The half-life of an isotope, like uranium-238, is the time it takes for HALF of the material to decay. So in 4.5 billion years - about the age of the earth - half of the uranium-238 present today will decay to thorium-234. For each one of those decays, we’ll get a new atom of helium.

You might see now, how helium is such a nonrenweable resource. In some sense, about HALF of all the helium we could ever get from uranium-238 has already been formed. And in the next 4.5 billion years, we’ll only get HALF of that half, more.

While we don’t really know how much that is, it’s still a pretty sizable amount. The really challenging part, which we discussed in part two, is getting the helium that’s LEFT out of the ground.

Every time a nucleus decays underground, energy is released. A good chunk of that energy goes into the motion of the ejected particle, like the alpha particle. Those particles bounce around in the Earth’s mantle and crust, banging into all kinds of other atoms, distributing that energy around.

Those kinds of atomic collisions are what we talk about when we talk about heat.

Heat is nothing other than the motion of individual atoms. If it’s a fluid - like helium gas - that heat amounts to the actual kinetic energy of the individual atoms. If it’s a solid, its more of the vibrational energy of the individual atoms shaking together.

Nuclear decays contribute a LOT of heat to the Earth.

Physicists have estimated the annual heat radiated by all radioactivity of Uranium and Thorium to be about 20 trillion watts. It’s a bit like comparing apples to oranges, but this value isn’t that far from the 17.7 trillion watts of electrical power consumed by humanity in 2020.

That’s a LOT of heat, and we feel the effects of all that heat all the time.

Geothermal Power

Radioactivity isn’t really keeping you warm at night. Not unless you’re sitting in a geothermal hot spring, perhaps near Yellowstone National Park. Light and other radiation from the SUN does most of the warming of our planet’s surface and the atmosphere.

But INSIDE the earth is  another matter. Physicists estimate that about HALF of the Earth’s internal heat is driven by radioactive decay. That’s a tremendous amount of heat.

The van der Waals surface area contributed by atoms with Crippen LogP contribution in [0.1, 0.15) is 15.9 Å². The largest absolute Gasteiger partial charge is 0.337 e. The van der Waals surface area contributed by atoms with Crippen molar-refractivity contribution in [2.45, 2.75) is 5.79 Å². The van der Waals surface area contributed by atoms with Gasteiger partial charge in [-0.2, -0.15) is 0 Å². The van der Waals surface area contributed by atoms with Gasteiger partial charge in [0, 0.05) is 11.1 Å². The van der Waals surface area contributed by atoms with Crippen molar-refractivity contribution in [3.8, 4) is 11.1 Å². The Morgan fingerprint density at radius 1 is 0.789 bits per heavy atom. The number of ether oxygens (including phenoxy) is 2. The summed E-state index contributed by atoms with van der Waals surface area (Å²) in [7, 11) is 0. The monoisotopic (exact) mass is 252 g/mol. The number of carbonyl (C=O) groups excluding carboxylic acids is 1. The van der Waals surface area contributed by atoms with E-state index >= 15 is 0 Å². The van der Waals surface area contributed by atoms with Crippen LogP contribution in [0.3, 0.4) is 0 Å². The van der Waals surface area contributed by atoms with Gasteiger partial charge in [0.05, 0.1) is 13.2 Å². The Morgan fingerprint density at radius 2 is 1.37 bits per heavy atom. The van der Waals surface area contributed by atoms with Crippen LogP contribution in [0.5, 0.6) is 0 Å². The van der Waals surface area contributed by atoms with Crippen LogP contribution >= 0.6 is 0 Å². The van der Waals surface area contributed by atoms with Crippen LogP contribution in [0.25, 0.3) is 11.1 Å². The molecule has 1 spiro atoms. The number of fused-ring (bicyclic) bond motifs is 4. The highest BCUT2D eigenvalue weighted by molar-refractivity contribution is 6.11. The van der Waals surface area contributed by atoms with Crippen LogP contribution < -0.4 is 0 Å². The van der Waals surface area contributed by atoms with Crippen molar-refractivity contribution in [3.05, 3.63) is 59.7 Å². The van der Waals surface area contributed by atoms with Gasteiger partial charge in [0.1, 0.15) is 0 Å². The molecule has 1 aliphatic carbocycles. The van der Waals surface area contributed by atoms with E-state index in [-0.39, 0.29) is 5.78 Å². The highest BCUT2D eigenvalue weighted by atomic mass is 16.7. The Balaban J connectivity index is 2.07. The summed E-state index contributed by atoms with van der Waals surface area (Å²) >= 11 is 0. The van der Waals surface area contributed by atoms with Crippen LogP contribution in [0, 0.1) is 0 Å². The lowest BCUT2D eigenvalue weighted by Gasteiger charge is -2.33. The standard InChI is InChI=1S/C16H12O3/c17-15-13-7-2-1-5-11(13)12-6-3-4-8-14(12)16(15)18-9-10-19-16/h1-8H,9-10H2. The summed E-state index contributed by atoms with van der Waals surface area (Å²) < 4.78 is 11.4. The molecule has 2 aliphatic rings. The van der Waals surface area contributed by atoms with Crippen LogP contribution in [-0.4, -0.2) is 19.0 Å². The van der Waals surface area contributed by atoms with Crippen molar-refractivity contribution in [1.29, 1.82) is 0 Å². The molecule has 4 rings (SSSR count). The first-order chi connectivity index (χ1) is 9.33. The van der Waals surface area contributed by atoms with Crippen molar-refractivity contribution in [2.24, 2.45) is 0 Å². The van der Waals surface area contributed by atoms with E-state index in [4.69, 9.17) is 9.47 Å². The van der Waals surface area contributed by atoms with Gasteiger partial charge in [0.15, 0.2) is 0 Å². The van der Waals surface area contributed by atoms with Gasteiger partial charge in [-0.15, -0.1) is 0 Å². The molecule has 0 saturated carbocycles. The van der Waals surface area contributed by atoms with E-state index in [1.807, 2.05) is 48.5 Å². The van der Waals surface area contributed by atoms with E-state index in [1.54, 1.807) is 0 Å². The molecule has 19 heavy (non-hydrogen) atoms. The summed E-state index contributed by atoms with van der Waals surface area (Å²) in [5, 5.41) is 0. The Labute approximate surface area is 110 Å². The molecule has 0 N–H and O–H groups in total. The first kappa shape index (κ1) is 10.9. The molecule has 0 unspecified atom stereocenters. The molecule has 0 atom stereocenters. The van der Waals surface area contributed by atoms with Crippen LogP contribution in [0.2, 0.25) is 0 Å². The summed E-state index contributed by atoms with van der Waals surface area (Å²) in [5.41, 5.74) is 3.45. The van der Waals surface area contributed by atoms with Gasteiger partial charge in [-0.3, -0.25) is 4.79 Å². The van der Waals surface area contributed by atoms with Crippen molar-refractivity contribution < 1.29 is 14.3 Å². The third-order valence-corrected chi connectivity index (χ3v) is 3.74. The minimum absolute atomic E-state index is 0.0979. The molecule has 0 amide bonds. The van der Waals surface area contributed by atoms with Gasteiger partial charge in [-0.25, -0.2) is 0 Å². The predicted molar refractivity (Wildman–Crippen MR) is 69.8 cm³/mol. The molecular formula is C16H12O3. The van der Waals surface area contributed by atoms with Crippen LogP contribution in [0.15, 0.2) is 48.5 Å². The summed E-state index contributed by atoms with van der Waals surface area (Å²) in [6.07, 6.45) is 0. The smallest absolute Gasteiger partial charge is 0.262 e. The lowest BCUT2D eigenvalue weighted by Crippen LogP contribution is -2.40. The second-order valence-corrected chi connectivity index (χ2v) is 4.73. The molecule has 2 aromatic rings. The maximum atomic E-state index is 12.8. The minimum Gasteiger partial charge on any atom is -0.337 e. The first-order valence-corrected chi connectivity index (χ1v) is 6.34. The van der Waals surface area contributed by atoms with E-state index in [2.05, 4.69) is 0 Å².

Heat being heat, flows. It tries to warm up colder things. The heat from inside the Earth - where temperatures are measured in the 1000s of degrees - flows towards the surface.  Sometimes it pops out: volcanic eruptions, geysers and steam vents are common all around the Earth.

The intense heat inside the Earth is believed to liquify rock - the mantle - and cause a churning or convention of that fluid - just like you’d see in a steaming cup of coffee or tea - but on a planetary scale.

The most apparent effect of all that churning has been a model for the evolution of the surface of the earth called plate-tectonics. All our known land masses on Earth are just bits of crust shuffling around on the Earth’s churning, molten mantle.

Reality is more nuanced than that, of course, but the analogy works well enough. How fascinating that the forces that create very surface of the Earth - the mountains, oceans and continents are driven by radioactive decay! Helium - the alpha particle - is in some sense the byproduct of the Earth’s internal heat engine.

What is The Field Guide to Particle Physics?

This is your informal guide to the subatomic ecosystem we’re all immersed in. In this series, we explore the taxa of particle species and how they interact with one another. Our aim is give us all a better foundation for understanding our place in the universe.

The guide starts with a host of different particle species. We’ll talk about their masses, charges and interactions with other particles. We’ll talk about how they are created, how they decay, and what other particles they might be made of.